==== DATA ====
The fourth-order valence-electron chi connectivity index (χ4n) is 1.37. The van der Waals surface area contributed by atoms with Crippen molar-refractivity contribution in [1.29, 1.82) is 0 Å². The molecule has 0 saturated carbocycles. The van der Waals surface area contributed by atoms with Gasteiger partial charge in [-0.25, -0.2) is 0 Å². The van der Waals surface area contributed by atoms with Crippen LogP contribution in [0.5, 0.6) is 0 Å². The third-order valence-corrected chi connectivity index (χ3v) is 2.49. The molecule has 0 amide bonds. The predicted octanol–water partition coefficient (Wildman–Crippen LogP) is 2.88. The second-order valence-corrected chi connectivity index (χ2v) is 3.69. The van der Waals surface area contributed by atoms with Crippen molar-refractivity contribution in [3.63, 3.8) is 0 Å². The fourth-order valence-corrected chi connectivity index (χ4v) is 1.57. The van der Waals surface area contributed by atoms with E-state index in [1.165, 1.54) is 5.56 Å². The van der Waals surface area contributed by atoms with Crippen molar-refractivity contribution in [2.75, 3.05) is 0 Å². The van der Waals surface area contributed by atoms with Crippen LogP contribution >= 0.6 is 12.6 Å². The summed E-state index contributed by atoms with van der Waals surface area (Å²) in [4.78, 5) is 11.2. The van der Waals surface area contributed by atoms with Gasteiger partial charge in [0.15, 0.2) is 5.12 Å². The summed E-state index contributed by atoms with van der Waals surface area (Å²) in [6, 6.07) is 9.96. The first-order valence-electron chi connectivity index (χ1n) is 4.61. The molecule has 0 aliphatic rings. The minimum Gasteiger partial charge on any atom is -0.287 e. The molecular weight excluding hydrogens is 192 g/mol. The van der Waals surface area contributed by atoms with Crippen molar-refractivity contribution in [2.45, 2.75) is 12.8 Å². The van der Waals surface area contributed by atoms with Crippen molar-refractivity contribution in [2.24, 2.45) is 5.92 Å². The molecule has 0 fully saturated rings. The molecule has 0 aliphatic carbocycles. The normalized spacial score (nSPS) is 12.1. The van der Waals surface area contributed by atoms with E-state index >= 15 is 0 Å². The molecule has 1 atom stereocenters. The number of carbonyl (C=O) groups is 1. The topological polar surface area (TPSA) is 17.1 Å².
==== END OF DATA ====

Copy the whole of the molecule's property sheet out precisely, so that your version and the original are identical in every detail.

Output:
The fourth-order valence-electron chi connectivity index (χ4n) is 1.37. The van der Waals surface area contributed by atoms with Crippen molar-refractivity contribution in [1.29, 1.82) is 0 Å². The molecule has 0 saturated carbocycles. The van der Waals surface area contributed by atoms with Gasteiger partial charge in [-0.25, -0.2) is 0 Å². The van der Waals surface area contributed by atoms with Crippen LogP contribution in [0.5, 0.6) is 0 Å². The third-order valence-corrected chi connectivity index (χ3v) is 2.49. The molecule has 0 amide bonds. The predicted octanol–water partition coefficient (Wildman–Crippen LogP) is 2.88. The second-order valence-corrected chi connectivity index (χ2v) is 3.69. The van der Waals surface area contributed by atoms with Crippen molar-refractivity contribution in [3.63, 3.8) is 0 Å². The fourth-order valence-corrected chi connectivity index (χ4v) is 1.57. The van der Waals surface area contributed by atoms with E-state index in [1.165, 1.54) is 5.56 Å². The van der Waals surface area contributed by atoms with Crippen molar-refractivity contribution in [2.75, 3.05) is 0 Å². The van der Waals surface area contributed by atoms with Crippen LogP contribution >= 0.6 is 12.6 Å². The summed E-state index contributed by atoms with van der Waals surface area (Å²) in [4.78, 5) is 11.2. The van der Waals surface area contributed by atoms with Gasteiger partial charge in [0.15, 0.2) is 5.12 Å². The summed E-state index contributed by atoms with van der Waals surface area (Å²) in [6, 6.07) is 9.96. The first-order valence-electron chi connectivity index (χ1n) is 4.61. The molecule has 0 aliphatic rings. The minimum Gasteiger partial charge on any atom is -0.287 e. The molecular weight excluding hydrogens is 192 g/mol. The van der Waals surface area contributed by atoms with Crippen molar-refractivity contribution in [2.45, 2.75) is 12.8 Å². The van der Waals surface area contributed by atoms with Crippen molar-refractivity contribution in [2.24, 2.45) is 5.92 Å². The molecule has 0 fully saturated rings. The molecule has 0 aliphatic carbocycles. The normalized spacial score (nSPS) is 12.1. The van der Waals surface area contributed by atoms with E-state index >= 15 is 0 Å². The molecule has 1 atom stereocenters. The number of carbonyl (C=O) groups is 1. The topological polar surface area (TPSA) is 17.1 Å².